Maybe you have heard the saying, “Life is always a bumpy road. Eventually you just learn to drive on it.” I think it is safe to say no one was prepared to drive life and work during a pandemic! There is no one-size-fits-all easy fix to supporting your associates during this time, but the few key coaching tips I’ll share with you today will give you a great start on the journey with benefits that will last long down the road.
With change seemingly the name of the game during the coronavirus climate, one thing remains steadfast: an organization’s people are still its greatest strengths. And coaching in the workplace – an approach of growing people by people – has shifted from primarily achieving organizational goals to supporting associates’ basic needs to help them operate within a very different environment. Everyday business concerns are taking a back seat to ensuring the safety and well-being of everyone within the organization, whether they are back in the office, working from home, or taking a wait-and-see approach.
Wherever you are on the back-to-work spectrum, use these three strategies for long-term impact:
Start with a few to grow the manyOnce clear, defined policies and protocols for re-entering the workplace are established, you can move on to the next step of identifying coaching candidates. Managers who show potential to be great coaches are those who are naturally good at asking questions, listening with empathy, showing humility, and putting associates before themselves. They show the most natural ability to lead, and these qualities are paramount after a crisis. Assign them team members to guide. The policies and protocols you implemented in your back-to-work strategy will be helpful tools for your coaches during this time of transition and help grow them toward future leadership training and mentoring opportunities.
Add concrete tasks to the processFor example, have those you have designated as having leadership qualities reach out to associates assigned to them at least once a week to check in with specific questions: How was the week? What highs and lows did they experience? What support or tools do they need from you and the organization? Most importantly, make sure the feedback reaches the people best able to act on it. If Mary in accounting needs additional PPE in her department, make sure the request reaches the proper person who can accommodate the request. The important thing to remember as a coach is that each person’s emotional and physical needs are different, so too should be the response to them.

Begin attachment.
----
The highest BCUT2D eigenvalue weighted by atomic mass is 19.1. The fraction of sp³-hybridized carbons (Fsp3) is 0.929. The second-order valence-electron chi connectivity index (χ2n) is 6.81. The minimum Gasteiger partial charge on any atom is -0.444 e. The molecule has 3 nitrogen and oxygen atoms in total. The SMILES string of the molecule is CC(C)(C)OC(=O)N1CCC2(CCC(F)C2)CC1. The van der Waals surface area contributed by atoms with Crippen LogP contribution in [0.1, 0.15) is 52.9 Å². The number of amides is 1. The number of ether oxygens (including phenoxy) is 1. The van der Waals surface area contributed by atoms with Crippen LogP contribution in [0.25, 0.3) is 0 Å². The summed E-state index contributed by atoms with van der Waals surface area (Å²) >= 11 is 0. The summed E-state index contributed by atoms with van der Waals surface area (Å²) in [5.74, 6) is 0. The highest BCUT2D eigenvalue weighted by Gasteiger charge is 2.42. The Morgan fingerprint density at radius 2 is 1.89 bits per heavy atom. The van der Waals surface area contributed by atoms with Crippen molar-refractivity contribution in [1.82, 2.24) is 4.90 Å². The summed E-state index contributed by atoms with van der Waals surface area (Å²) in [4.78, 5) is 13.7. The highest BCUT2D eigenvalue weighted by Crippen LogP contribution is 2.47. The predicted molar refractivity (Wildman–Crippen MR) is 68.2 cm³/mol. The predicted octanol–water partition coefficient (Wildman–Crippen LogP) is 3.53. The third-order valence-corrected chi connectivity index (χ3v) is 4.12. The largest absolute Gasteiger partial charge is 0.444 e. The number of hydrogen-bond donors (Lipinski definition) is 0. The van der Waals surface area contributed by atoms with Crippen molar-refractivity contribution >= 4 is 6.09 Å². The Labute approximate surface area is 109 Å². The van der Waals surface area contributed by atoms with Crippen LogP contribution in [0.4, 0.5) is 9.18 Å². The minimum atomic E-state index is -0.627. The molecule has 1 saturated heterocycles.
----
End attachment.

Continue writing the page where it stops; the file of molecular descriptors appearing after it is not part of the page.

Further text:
Lead by being flexible
What works one week might not work the next, and what works for one associate may not for another. Also, keep an eye on elements like CDC postings. How do the current CDC guidelines impact your workspace? Do office spaces need to be configured based on this week’s findings? Does PPE need to be added or relaxed? Do adjustments need to be made to your team’s schedules to accommodate their needs in this environment? Review the requirements and communicate updates often to reassure your associates you care about their health and safety.
Laying the foundation
Coaching supports employees in becoming their best work selves. Coaching for this moment - and in this place where it intersects with the coronavirus - means coaching to your employees’ professional, emotional, and physical needs.
These three strategies will help you provide the essential emotional and physical care your team needs now and lay the foundation to earn their commitment, creativity, empowerment, accountability, improved performance, and morale that will drive the entire organization toward long-term success. The guidance that stems from coaching now is critical to the challenges that will be a part of your re-entry into the workplace and your success moving forward.
Have questions or want to share if coaching is part of your re-entry strategy? Leave a comment and let us know about your experiences!
Looking for resources to move your training to online? Check out our article, 4 Tips for Pivoting your Training.